# Implementing Heap Algorithm of Permutation in JavaScript

## Implementing a Heap Algorithm to find permutation of a set of numbers

**First lets understand the formulae for Permutation**

Let us assume that there are r boxes and each of them can hold one thing. There will be as many permutations as there are ways of filling in r vacant boxes by n objects.

No. of ways first box can be filled: nNo. of ways second box can be filled: (n — 1)No. of ways third box can be filled: (n — 2)No. of ways fourth box can be filled: (n — 3)No. of ways rth box can be filled: (n — (r — 1))Therefore, no. of ways of filling in r boxes in succession can be given by:n * (n — 1) * (n — 2) * (n-3) * . . . * (n — (r — 1))which matahematically simplifies to n! / (n — r)!

## Why we need Heap’s Algorithm at all

To arrive at the permutation, a basic strategy would be to pick an element, then pick from those remaining, and so on until a single permutation is achieved. Then just backtrack one step and change your selection, finish the permutation again, and so on. For example, if you want to permute ABCD :

`Select A`

Select B, yielding AB

Select C, then D, yielding ABCD —

This will be the first permutation.

Now backtrack two positions and select D, then C, yielding ABDC

Then again, backtrack three positions and select C, then B, then D, yeilding ACBD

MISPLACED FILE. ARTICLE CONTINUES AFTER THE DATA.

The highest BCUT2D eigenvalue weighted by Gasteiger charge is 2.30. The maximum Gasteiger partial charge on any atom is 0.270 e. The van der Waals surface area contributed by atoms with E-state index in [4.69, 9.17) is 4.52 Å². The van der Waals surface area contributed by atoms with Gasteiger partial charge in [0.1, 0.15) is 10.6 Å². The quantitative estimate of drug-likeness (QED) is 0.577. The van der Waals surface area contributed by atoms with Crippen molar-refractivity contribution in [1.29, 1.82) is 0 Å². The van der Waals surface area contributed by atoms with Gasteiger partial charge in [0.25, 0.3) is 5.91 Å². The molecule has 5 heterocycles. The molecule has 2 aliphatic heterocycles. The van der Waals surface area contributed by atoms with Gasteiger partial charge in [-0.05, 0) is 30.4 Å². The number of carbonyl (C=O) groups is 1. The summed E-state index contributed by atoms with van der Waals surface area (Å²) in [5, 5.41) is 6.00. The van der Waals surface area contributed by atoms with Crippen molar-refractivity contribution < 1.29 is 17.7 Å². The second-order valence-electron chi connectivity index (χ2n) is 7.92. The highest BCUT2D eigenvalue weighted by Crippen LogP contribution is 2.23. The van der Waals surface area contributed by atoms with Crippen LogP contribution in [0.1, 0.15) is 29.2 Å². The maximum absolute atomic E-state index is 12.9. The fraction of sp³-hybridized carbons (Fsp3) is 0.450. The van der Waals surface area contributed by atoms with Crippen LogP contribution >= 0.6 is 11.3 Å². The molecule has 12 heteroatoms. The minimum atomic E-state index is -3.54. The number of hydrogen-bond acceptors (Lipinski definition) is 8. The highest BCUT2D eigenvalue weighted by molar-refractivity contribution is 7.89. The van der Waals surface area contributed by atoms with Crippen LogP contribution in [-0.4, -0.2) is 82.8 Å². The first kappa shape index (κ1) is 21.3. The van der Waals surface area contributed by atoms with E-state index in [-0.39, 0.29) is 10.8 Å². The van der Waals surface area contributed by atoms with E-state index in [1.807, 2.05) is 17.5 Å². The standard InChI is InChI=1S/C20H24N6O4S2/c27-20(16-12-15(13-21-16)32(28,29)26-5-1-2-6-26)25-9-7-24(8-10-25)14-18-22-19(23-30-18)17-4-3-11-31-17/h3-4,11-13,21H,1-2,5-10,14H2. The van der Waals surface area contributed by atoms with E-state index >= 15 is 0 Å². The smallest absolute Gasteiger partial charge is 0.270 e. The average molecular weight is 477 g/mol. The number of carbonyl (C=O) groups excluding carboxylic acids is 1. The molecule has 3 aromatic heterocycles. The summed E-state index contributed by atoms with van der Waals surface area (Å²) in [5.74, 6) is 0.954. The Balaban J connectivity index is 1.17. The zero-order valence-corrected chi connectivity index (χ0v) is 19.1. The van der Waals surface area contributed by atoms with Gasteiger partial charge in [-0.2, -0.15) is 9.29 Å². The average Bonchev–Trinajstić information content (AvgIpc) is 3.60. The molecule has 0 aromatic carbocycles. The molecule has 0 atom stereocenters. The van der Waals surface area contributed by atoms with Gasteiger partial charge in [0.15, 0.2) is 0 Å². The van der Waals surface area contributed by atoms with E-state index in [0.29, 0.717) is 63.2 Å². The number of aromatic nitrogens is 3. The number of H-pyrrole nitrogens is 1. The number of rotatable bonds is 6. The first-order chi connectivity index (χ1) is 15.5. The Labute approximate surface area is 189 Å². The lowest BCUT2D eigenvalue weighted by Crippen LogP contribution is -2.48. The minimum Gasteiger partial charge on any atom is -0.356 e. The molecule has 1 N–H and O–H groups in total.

And so on…

This can be handled with recursion by running collection of element lists (several copies) — however this will be huge memory and CPU intensive, so an in-place solution would be nice, which is what the Heap Algo does. It is small, efficient, and elegant and brilliantly simple in concept.

In our below problem, I am trying to find the permutation of n elements of an array taking all the n at a time, so the result is **!n**

There are many ways to solve, but per Wikipedia article on Heap’s Algorithm : “In a 1977 review of permutation-generating algorithms, Robert Sedgewick concluded that it was at that time the most effective algorithm for generating permutations by computer”. The algorithm is a pretty famous one but even after some try, for me it remained non-intutive. So here, in this post, I am only trying to document my implementation step. Feel free to go through the original paper

The pseudo-code that I am looking at is below as given in the** ****wikipedia page**

`procedure generate(n : integer, A : array of any):`

if n = 1 then

output(A)

else

for i := 0; i < n - 1; i += 1 do

generate(n - 1, A)

if n is even then

swap(A[i], A[n-1])

else

swap(A[0], A[n-1])

end if

end for

generate(n - 1, A)

end if

It It divides the problem into two parts: a sub-problem of size `(n -1)`

and a single remaining element. It then solves the sub-problem of size `(n-1)`

by a recursive call (or an iterative decreasing process).

It works with the following steps. For given input sequence 12…n do the following.

1. Permute the elements in positions 1 to n−1 by applying this algorithm to those elements.2. Apply the following steps n−1 times. Increment counter i=1 after each iteration.3. Swap element in position n with one of the other elements in the following way.A. If n is odd, swap elements in positions 1 and n. For odd-length permutations, the n-1 swap is always done with the first element.B. If n is even, swap elements in position i and n. For even-length permutations, the n-1 swap is done with the i-th element, where i is a counter from position 0 to n-2 that increments every time we do this.

**The JavaScript implementing the above**